Where is your food thermometer? Pushed to the back of the utensil drawer until Thanksgiving? I encourage you to use it whenever you’re cooking meat, poultry, and even egg dishes. It's the only reliable way to make sure you are preparing a safe and delicious meal for your family.
Remember, “It’s Safe to Bite When the Temperature’s Right!
If you have questions about using a food thermometer, feel free to submit them here. But, if you need an answer quickly, one of the following is your best bet:
- Phone: Call USDA's toll-free Meat and Poultry Hotline at 1-888-MPHotline (1-888-674-6854).
- Online: Use our automated system, Ask Karen, to search our knowledgebase, submit a question, or participate in live chat.
- Email: Send your question to firstname.lastname@example.org.
Questions and Answers
Q. How do you use a food thermometer with a shallow-tray frozen dinner, like a TV dinner?
A. If you are preparing a frozen dinner in a shallow tray, be sure to follow the cooking instructions on the product label. If you are using a microwave oven, observe the "standing time" indicated in the instructions, since cooking continues and is completed during standing time.
There are different types of food thermometers. Some thermometers are designed to better measure the temperature in thicker food products (such as a dial thermometer) and others are designed to better measure the temperature in shallow food products (such as a digital thermometer). Before using a food thermometer, read the thermometer manufacturer's instructions. The instructions can tell you how far the thermometer must be inserted in a food item to give an accurate reading. Most digital thermometers will read the temperature in a small area of the tip so they may work with thin foods or foods in a shallow tray.
Question: What’s 40 feet long, bright yellow, and helps to keep you healthy?
Answer: No, it’s not an overgrown banana. It’s the USDA Food Safety Discovery Zone, also known as our Food Safety Mobile. The Discovery Zone will be traveling to state fairs, public events, supermarkets, and schools around the country this summer and fall. Our goal is to provide visitors of all ages with interactive and fun experiences that teach them how to Fight BAC, the bacteria that cause foodborne illnesses.
We launched the Discovery Zone last week on the National Mall, and the first thing we noticed is how children and their families were attracted to the vehicle and curious about the life-size characters outside, such as Thermy™ and BAC®. When they entered Discovery Zone, they found a brightly colored, fun-house kitchen with several learning stations, including “The Danger Zone,” “Through the Microscope,” and “The Microwave.”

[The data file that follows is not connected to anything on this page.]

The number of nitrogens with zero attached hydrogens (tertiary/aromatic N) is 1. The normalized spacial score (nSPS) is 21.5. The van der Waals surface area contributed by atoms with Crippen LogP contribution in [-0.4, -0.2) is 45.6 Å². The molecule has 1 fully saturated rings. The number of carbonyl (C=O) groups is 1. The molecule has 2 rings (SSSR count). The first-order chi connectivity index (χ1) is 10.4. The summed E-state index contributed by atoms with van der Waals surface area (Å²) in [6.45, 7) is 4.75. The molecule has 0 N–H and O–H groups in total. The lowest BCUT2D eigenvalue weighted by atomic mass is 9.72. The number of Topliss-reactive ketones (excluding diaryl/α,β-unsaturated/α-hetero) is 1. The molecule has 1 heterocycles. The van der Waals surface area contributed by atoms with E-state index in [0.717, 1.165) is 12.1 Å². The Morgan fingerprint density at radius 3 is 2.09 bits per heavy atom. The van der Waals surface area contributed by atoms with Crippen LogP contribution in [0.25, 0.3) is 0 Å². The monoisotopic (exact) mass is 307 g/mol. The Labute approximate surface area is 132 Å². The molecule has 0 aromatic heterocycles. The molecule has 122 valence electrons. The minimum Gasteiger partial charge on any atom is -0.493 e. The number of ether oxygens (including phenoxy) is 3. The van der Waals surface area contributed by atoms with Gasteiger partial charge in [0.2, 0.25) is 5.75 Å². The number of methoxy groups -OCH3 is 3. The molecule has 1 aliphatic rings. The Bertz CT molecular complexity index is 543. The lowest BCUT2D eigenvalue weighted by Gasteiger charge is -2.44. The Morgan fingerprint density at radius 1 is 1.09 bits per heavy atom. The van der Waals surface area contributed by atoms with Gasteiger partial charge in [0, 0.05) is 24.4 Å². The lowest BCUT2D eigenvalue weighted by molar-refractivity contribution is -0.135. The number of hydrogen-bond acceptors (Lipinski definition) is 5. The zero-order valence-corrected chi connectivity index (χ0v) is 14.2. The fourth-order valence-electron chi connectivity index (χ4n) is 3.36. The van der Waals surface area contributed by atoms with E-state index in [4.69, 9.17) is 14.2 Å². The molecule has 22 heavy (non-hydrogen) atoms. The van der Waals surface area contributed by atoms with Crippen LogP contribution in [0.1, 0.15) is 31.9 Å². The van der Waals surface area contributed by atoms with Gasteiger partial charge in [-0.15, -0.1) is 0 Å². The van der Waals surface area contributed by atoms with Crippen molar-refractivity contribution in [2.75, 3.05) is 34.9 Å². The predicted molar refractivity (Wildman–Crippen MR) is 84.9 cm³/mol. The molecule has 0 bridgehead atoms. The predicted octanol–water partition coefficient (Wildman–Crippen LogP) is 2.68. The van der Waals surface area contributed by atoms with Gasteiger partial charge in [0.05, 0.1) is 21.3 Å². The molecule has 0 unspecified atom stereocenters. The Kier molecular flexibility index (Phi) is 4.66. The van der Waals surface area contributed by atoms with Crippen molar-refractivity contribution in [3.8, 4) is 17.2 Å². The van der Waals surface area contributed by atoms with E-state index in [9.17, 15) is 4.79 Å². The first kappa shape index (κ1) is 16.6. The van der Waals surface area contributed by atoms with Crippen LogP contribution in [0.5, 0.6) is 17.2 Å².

By now, most children seem to have learned the importance of washing hands to prevent illness. Even so, the kids on the Discovery Zone loved the “Germs That Glow in the Dark” station, where they learned about the importance of hand washing. They also got a kick out of “Through the Microscope,” where they could get an up-close view of bacteria like E. coli that cause foodborne illness.
We found out that it’s not just the kids who enjoyed learning about food safety. At the “Food Thermometer” station, a number of avid backyard barbecuers assured us that they “could tell by looking” when a hamburger is done. They were surprised to see for themselves that the color of the meat doesn’t always indicate that it’s safe to eat. They learned that you need a food thermometer to check the internal temperature of meat, poultry, and seafood – on the grill (and everywhere else, for that matter), to make sure they’re safe to eat.
While the primary mission of the Discovery Zone is education, we can also deploy it in the event of a natural disaster to support local food safety education efforts. When Hurricanes Katrina and Rita struck in 2005, an earlier version of the Food Safety Mobile demonstrated how to sanitize kitchen items and provided critical food safety supplies.
In June, the Food Safety Discovery Zone will be on the road, traveling to Tennessee, Alabama, Texas, Kansas, and Michigan. You can follow our activities on our Discovery Zone Web site and on Twitter. You can also take a virtual tour on YouTube or submit a request for the Discovery Zone to visit your school, market, or other events.